The first half of the Red Sea was a delightful downwind sail, softly gliding down gentle rolling waves. This was interrupted by a short doldrum followed by a 180 degree shift in the wind for the rest of the trip. We needed to sail Northwest toward Ghalib. The wind predominated for the rest of the trip from the Northwest requiring us to execute some of the most precise, albeit, uncomfortable upwind sailing we have seen in quite a while.
With our running rigging pulled in as tight as it can go and with the wind gathering strength, a building strain was put on our standing rigging.
We were all down below when we heard what sounded like a bucket of rocks slam to the deck. Dan poked his head up above deck and was convinced it was just something shifting in the galley. Thirty minutes later Josh, through a more thorough inspection reported that there was a long steel cable laying on deck. One of our running backstays had snapped. Thankfully this was not a crucial piece of standing rigging and the mast didn’t come crashing down. Josh took the wheel and we dropped the sails and pointed downwind, just letting the waves and the wind on the hull gently push us through the water. Byron hopped in the bosun’s chair and Dan hoisted him up the mast with the big winch we use for the larger sails. We use multiple safety lines when we do his to protect the person up the mast. Even so, this is a terrifying procedure at sea for every foot you are swaying back and forth on deck, the person up the mast sways 4. In typical form, Byron had everything patched up stronger than before in about 45 minutes. We were quickly underway and making up for the distance we had drifted off course during the repair.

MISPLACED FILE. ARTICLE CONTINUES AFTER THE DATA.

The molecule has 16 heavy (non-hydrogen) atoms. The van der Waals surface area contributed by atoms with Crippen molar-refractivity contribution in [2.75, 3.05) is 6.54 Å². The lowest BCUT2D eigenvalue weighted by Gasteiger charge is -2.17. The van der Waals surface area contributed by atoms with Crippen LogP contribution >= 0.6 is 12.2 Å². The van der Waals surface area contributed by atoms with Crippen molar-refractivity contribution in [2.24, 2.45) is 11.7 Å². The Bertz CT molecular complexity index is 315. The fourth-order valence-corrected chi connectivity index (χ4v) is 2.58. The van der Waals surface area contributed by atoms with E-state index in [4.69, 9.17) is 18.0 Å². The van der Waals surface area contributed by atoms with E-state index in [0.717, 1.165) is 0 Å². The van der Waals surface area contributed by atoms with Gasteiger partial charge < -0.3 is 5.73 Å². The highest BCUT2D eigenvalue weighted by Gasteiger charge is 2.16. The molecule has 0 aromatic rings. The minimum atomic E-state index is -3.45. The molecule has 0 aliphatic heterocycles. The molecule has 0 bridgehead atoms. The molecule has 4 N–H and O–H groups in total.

A terrifying place to be up the mast on the ocean, yet offers a rather stunning view of our beautiful home.